IMG_7297So what is the responsibility of the rider, and to what level should a rider reasonably be able to just totally trust what their trainer is teaching them?  A good rule of thumb seems like anything you are willing to school on your own without your trainer you should have a pretty good idea of a) how to do that thing with some semblance of correctness, b) why you’re doing that thing, and b-part-two) why you’re doing it the way you are.  Talk to me about it.  Tell me your thoughts. GIVE ME YOUR IDEAS!  I WANT TO LEARN.

14 thoughts on “rider responsibilities”

  1. For the most part, I agree with you. As a horsewoman and a rider, I want to know the how and why of what we do, and make every effort to fully educate myself to that end. It makes me a more well-rounded, well-educated person, and benefits my horses. But, I also know a lot of riders and horse owners that don’t care to learn, and do things “the way they’ve always been done” because they don’t see value in learning another way, or learning the reasoning behind what they do, or are just ignorant to the fact that there is a better way for whatever reason. I also think that there are MANY ways to enjoy this sport, and not all of them need to involve comprehensive, ever-growing knowledge of riding, training, veterinary care, etc., as much as I would like to see EVERY rider seek after a complete equestrian education. As long as the horse does not suffer for it, I think that ‘uneducated’ riders can still participate and enjoy the sport, and should not be discouraged from riding if they don’t want to make education a priority in their life. But – in those cases – an educated trainer, owner, barn manager, etc. needs to be calling the shots for the horses!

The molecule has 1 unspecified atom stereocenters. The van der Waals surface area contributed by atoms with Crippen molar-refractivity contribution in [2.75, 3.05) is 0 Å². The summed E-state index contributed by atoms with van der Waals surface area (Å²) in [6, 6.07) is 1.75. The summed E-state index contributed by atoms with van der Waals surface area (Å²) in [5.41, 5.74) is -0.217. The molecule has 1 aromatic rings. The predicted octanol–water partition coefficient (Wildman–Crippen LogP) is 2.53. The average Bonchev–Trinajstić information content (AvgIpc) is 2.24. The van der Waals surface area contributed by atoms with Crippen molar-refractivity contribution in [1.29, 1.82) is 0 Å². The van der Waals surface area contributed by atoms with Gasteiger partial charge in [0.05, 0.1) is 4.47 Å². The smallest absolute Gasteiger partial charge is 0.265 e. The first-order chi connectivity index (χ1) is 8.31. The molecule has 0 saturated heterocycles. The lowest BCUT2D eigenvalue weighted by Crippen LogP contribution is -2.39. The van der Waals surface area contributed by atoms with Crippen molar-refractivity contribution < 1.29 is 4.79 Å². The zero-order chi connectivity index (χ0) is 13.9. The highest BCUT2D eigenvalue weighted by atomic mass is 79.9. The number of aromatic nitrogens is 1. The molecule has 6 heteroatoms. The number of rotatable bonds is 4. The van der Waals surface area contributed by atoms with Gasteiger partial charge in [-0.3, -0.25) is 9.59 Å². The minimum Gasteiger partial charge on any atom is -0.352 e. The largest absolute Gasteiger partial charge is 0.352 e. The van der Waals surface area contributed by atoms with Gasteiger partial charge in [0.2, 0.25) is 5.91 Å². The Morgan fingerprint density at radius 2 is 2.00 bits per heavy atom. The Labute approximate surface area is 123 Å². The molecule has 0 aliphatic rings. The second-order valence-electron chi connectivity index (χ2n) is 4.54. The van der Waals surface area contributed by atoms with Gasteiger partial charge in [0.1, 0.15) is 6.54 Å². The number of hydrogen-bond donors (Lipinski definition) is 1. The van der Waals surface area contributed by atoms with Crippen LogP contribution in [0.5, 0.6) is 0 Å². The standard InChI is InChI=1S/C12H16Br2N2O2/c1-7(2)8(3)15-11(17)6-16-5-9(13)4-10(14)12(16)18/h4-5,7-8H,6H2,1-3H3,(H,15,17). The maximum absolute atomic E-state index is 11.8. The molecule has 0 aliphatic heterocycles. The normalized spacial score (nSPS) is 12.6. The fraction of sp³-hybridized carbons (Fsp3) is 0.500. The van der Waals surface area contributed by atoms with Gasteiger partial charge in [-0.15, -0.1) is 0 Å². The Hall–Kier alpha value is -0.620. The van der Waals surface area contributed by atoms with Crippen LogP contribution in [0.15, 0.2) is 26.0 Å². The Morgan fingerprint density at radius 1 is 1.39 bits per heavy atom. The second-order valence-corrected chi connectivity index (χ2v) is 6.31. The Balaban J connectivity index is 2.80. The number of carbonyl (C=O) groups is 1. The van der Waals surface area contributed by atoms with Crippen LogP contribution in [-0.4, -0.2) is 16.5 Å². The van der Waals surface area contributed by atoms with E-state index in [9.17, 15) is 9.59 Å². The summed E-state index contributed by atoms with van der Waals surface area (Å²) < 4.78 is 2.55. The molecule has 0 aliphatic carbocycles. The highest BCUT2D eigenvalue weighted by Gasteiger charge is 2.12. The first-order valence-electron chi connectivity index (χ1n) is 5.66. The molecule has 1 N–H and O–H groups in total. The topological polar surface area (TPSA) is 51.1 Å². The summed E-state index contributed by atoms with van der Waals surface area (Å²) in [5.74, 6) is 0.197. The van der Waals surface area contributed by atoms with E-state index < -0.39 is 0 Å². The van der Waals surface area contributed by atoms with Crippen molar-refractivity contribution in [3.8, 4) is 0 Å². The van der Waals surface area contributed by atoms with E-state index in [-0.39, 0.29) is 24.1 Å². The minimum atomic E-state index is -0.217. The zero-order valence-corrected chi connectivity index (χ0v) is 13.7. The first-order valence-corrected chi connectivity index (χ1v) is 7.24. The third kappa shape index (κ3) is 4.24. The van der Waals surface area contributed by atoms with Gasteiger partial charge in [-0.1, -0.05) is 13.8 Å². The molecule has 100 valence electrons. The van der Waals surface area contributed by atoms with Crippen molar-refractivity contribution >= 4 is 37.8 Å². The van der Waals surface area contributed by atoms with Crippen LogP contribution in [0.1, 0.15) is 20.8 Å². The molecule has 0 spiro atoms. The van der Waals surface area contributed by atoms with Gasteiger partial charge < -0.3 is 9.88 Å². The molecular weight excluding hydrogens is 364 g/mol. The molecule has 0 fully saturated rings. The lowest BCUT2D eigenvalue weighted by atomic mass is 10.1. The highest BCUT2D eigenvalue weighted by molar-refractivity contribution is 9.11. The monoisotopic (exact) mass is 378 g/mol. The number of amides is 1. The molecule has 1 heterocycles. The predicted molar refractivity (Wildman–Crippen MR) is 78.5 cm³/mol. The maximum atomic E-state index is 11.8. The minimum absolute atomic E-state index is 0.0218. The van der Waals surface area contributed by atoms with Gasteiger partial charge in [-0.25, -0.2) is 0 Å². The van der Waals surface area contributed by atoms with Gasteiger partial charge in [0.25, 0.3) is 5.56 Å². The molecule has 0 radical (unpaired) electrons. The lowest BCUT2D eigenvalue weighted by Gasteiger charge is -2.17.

2. I definitely like to understand why I’m doing something. I’ll stop and ask trainers to explain things more fully. If I don’t understand it, it’s unlikely I’ll be able to do it again later on my own. I’m actually pretty easily molded when the trainer is there. I’ll move my arm and legs wherever they say, but if I don’t understand the purpose of the thing I’m doing, I’ll never figure out how to do it later when they’re not there.